People enjoy heart-pulsing thriller and horror films because they love to feel alive and see something they never expected.
The adrenaline kicks in and makes our blood pulsate throughout our body, moving us ever closer to the edge of our seats. The more horrified we get, the more we remain glued until the last gut-wrenching scream cries out and the credits roll.
It’s easy to expect another film to come along and scare us out of our pants, however, what’s to be done when such a monumental pioneer in the genre is no longer there to come up with the next legacy defining monster?
Longtime director and a master of horror cinema, Wes Craven, died in his Los Angeles home on account of brain cancer on Aug. 30. He was 76 years old.
Wesley Earl Craven was born Aug. 2, 1939. He achieved an undergraduate degree in English and psychology at Wheaton College and earned a master’s in philosophy from the very reputable Johns Hopkins University.
For a short time he was an English professor at Westminster College and also a humanities professor at what is now Clarkson University. It was during this time he bought a 16mm camera and started experimenting making short films.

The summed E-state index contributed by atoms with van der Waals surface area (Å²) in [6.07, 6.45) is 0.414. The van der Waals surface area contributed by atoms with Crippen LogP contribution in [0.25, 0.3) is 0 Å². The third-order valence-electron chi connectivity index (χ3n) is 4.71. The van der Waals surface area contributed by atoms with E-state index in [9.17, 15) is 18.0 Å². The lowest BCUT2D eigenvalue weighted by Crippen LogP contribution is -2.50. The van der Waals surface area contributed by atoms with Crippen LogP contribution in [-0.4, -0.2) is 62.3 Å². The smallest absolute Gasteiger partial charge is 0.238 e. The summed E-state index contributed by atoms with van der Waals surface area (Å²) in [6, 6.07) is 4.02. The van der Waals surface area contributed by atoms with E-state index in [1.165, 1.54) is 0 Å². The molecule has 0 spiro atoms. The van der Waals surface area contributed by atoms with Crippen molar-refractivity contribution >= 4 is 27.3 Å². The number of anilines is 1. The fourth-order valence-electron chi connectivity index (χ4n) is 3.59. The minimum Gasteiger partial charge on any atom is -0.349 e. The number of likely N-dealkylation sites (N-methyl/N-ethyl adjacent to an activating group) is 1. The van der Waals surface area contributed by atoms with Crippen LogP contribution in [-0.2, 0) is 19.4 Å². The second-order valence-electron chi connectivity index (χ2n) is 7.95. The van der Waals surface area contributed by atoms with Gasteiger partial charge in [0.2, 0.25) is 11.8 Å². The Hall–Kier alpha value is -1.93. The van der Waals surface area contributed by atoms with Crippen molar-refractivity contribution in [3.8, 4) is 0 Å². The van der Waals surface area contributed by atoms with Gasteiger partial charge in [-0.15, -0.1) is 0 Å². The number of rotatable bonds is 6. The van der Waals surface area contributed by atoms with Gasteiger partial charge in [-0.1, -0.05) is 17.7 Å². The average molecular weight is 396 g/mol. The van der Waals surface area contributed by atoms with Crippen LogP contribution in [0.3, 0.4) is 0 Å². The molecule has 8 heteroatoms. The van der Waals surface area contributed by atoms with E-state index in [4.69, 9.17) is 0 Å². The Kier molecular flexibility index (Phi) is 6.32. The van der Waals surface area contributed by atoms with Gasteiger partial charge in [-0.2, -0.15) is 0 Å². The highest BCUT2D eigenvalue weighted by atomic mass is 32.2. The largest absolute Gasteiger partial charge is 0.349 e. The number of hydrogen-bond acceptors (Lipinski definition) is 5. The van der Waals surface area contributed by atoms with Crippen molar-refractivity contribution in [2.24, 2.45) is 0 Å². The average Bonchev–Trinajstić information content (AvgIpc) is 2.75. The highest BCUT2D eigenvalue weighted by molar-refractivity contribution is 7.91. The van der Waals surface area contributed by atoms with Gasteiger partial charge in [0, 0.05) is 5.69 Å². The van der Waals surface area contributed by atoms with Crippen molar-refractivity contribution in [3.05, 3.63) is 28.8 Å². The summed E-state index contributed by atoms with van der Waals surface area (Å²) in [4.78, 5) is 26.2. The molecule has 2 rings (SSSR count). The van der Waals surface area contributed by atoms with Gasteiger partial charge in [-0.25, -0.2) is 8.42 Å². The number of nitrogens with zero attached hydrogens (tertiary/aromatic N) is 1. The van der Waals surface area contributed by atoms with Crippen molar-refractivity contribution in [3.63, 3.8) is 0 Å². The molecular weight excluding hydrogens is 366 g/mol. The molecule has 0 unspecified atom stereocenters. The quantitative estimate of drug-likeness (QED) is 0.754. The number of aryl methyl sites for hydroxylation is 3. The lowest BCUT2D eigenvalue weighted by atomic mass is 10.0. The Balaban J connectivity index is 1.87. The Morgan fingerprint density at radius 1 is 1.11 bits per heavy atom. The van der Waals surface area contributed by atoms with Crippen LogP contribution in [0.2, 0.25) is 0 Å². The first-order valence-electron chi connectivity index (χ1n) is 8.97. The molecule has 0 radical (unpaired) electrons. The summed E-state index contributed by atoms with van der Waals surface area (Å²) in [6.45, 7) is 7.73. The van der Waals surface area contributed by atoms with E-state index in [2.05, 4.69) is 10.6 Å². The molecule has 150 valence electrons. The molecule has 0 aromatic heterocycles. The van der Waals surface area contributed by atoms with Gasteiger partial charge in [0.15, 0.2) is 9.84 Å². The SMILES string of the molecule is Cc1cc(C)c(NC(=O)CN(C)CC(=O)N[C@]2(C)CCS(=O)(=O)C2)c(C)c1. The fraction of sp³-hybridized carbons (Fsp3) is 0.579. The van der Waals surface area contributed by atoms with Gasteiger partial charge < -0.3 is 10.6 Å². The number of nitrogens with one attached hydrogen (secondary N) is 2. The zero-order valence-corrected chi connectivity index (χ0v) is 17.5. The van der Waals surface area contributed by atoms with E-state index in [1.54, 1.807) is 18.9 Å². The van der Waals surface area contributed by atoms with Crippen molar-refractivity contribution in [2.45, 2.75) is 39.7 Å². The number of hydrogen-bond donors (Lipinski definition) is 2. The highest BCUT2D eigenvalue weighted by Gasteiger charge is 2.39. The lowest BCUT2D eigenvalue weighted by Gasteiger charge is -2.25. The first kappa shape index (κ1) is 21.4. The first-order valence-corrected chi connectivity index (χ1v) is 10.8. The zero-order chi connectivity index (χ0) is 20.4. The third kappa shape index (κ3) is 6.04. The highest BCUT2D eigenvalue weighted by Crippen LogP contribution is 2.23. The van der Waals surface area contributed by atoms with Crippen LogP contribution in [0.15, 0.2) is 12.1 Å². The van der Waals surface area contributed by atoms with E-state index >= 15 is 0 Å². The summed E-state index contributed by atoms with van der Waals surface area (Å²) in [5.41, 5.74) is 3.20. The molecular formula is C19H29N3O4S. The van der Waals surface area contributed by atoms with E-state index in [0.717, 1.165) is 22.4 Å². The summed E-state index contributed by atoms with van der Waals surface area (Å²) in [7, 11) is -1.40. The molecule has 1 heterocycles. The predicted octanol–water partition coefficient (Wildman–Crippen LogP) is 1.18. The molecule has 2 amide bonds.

After many transitions throughout the industry, Craven made his directorial debut in 1972 with “The Last House on the Left.” Although a well-made hit, it wouldn’t be until 12 years later in 1984 when Craven would create the film that cemented his legacy as a director.
Craven created one of the most frightening characters in horror movie history with his creation of serial killer, Freddy Krueger, in “A Nightmare on Elm Street.” A good slew of parents most likely suffered sleepless nights due to Craven’s masterful creation.
Although his most iconic work, Craven went on to create and direct an array of other films including “The Hills Have Eyes” and the popular “Scream” series.
In 2012, Craven talked about his theory to making horror films in the book, “Reel Terror: The Scary, Bloody, Gory, Hundred-Year History of Classic Horror Films.” He explained how moviegoers must be scared out of their skin.
“Horror movies have to show us something that hasn’t been shown before so that the audience is completely taken back,” Craven said. “It’s not just that people want to be scared; people are scared.”
With Craven’s passing, moviegoers are scared indeed of what will happen to the genre that has brought them so much terror and excitement. In many ways, Craven has been considered as the godfather of horror, who took the genre to a whole new level. The future might be unclear, but whatever may happen, may it give us many good frights and sleepless nights. Thank you Wes Craven, may you rest in peace.
Brady Wesp is a staff writer for The Spectator.